Friday, September 2, 2016

Faux Bloom Day

Images from around the garden on Sept 1 2016.

Saturday, May 28, 2016

Red-Cockaded Woodpeckers

Yesterday was my wife's and my wedding anniversary. So what better celebration than getting up today before 3:00 am to go look at a little black and white bird that mainly stuck it's rump out at us?

Of course, it wasn't just any run-of-the-mill bird. It's the "near threatened" red-cockaded woodpecker and a lifer for both of us.

We joined a Virginia Society of Ornithology trip to Piney Grove Preserve in tidewater Virginia; about the only place to see them in the state. According to eBird there are have a few reported at other locations including a recently initiated population in the Great Dismal Swamp. But at Piney Grove they breed and the area is managed to provide the specific habitat that they require: older but living tall pine trees in an open, savanna area that experiences frequent fires. All of the known nesting locations are well recorded as is the breeding progress. So our guides, from the Nature Conservancy and the Center for Conservation Biology, led us directly to a nest that they knew would be busy. We arrived just as the sun started lightening up the sky and wandered through new undergrowth to get to a viewing site. The area was burned two months ago and was already showing significant regrowth.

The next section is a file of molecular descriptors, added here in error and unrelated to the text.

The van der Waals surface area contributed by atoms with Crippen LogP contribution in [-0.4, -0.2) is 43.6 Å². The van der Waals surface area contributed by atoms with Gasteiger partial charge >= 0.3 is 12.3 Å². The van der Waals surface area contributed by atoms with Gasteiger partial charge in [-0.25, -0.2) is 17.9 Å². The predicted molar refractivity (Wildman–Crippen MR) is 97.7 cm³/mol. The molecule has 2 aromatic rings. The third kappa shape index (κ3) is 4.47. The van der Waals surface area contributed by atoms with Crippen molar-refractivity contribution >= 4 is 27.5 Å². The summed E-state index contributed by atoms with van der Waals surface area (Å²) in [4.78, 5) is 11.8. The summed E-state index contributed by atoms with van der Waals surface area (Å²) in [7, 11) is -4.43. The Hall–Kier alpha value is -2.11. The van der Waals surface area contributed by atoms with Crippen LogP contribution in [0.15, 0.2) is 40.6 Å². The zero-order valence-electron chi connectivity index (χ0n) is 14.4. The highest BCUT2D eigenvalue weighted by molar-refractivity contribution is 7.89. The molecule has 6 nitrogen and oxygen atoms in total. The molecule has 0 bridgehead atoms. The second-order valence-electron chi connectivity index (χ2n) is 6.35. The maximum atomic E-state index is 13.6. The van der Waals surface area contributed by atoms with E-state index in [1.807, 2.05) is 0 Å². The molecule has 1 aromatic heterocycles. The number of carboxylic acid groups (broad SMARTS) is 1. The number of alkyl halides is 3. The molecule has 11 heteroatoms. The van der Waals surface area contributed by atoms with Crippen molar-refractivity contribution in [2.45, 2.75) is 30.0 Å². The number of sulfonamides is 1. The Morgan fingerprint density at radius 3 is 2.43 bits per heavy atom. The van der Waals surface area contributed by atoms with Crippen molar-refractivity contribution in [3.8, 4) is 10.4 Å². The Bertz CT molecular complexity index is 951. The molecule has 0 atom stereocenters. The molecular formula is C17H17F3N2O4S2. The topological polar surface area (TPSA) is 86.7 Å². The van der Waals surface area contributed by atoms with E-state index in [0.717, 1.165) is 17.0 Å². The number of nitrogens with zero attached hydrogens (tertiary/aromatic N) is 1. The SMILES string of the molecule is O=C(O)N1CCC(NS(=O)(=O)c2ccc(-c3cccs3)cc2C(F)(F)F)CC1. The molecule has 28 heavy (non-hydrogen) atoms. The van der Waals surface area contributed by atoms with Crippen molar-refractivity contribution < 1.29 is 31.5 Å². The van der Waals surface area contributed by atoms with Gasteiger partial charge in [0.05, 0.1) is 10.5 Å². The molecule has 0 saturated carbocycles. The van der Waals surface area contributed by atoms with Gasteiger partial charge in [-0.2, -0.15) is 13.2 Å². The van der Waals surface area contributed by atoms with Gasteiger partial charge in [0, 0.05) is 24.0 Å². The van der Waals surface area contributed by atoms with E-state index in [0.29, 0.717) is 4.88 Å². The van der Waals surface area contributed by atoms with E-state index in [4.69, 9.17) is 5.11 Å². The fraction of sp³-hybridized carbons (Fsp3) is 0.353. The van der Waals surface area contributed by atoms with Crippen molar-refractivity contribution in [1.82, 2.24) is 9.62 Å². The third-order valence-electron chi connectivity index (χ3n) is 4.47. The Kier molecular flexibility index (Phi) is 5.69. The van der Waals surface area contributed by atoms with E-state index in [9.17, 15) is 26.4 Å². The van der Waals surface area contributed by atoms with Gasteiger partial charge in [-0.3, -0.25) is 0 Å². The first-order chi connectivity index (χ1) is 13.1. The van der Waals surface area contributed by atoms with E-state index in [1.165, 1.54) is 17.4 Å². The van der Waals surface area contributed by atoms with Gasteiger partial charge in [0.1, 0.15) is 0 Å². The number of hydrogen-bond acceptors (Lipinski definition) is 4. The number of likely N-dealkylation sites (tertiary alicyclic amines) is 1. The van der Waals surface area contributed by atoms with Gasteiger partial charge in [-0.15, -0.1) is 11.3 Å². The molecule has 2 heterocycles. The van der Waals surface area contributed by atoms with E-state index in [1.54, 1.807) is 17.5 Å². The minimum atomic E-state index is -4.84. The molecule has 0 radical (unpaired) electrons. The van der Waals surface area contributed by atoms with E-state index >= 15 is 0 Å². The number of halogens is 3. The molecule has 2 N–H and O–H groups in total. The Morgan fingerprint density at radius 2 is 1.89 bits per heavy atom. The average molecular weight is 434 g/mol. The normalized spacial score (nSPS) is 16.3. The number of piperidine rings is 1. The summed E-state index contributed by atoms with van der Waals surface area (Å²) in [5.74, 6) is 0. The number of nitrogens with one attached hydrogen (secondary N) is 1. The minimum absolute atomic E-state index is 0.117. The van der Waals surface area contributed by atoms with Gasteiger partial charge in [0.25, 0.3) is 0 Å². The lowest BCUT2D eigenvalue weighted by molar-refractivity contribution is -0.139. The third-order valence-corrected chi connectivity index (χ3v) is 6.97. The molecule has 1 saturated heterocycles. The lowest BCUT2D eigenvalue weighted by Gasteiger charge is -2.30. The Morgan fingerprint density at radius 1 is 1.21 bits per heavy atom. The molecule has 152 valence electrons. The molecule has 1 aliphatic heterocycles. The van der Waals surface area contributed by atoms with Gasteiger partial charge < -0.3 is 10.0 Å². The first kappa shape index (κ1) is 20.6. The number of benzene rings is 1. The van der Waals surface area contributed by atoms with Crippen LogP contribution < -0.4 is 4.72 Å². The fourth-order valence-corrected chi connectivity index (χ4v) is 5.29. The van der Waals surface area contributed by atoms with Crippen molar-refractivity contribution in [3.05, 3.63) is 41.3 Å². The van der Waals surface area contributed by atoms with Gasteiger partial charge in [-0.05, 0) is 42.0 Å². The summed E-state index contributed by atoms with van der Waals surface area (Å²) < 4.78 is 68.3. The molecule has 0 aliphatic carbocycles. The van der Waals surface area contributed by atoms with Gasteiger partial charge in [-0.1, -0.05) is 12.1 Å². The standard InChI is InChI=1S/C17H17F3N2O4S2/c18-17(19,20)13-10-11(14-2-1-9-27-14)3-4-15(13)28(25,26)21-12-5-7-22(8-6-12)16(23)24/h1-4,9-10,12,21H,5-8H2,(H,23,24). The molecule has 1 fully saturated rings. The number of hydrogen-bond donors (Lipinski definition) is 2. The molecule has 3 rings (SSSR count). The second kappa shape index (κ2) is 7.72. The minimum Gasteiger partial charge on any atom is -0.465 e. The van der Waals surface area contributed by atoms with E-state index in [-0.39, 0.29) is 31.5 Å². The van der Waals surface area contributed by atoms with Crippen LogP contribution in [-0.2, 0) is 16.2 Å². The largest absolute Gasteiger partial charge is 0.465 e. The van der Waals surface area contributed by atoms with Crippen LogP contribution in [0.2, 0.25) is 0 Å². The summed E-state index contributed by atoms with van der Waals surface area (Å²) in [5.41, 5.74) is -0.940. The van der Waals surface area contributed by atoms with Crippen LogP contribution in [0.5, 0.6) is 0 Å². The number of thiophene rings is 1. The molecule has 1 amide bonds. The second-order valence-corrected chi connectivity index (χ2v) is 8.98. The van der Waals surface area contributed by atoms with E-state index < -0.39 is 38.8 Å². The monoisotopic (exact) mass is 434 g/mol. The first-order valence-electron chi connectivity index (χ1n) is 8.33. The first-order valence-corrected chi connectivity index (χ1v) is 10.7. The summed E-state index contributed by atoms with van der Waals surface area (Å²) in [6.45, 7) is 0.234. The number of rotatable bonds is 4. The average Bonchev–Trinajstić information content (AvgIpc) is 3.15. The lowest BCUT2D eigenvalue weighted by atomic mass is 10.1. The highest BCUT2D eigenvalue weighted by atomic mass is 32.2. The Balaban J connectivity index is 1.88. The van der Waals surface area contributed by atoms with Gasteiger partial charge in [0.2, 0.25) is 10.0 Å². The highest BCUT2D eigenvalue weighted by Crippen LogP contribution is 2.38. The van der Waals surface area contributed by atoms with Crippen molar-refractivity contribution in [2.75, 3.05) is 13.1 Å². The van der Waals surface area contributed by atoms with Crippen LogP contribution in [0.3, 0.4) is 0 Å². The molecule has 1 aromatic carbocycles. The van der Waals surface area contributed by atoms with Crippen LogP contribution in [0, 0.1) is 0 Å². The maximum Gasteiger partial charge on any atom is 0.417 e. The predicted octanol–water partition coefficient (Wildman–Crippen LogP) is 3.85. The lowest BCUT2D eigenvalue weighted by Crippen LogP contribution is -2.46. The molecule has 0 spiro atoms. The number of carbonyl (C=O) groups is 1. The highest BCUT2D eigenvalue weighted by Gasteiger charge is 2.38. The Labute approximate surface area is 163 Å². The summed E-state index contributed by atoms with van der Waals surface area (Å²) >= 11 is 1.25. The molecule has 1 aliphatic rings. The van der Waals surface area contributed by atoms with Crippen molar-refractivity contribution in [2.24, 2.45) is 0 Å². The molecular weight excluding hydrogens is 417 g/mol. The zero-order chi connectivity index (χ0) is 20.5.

On the walk over we flushed a nesting Towhee letting us get a quick look at four tiny eggs in a nest on the ground. This is where we were going to set up so we moved 100 ft further along so the bird could return.

The woodpeckers drill holes in live pines that are starting to suffer from a heartwood rot. They drill a hole into the center of the tree and then excavate a hole for the nest. They also drill small holes around the nest hole so that the side of the tree gets covered in sap. It is thought that this helps deter predators.

We watched the parents and helpers, non-breeding adults stay around and help out the dominant pair, bring food back to the nest several times.

We heard many other birds, like a bobwhite that called most of the time we were there, but only saw a few; like this summer tanager.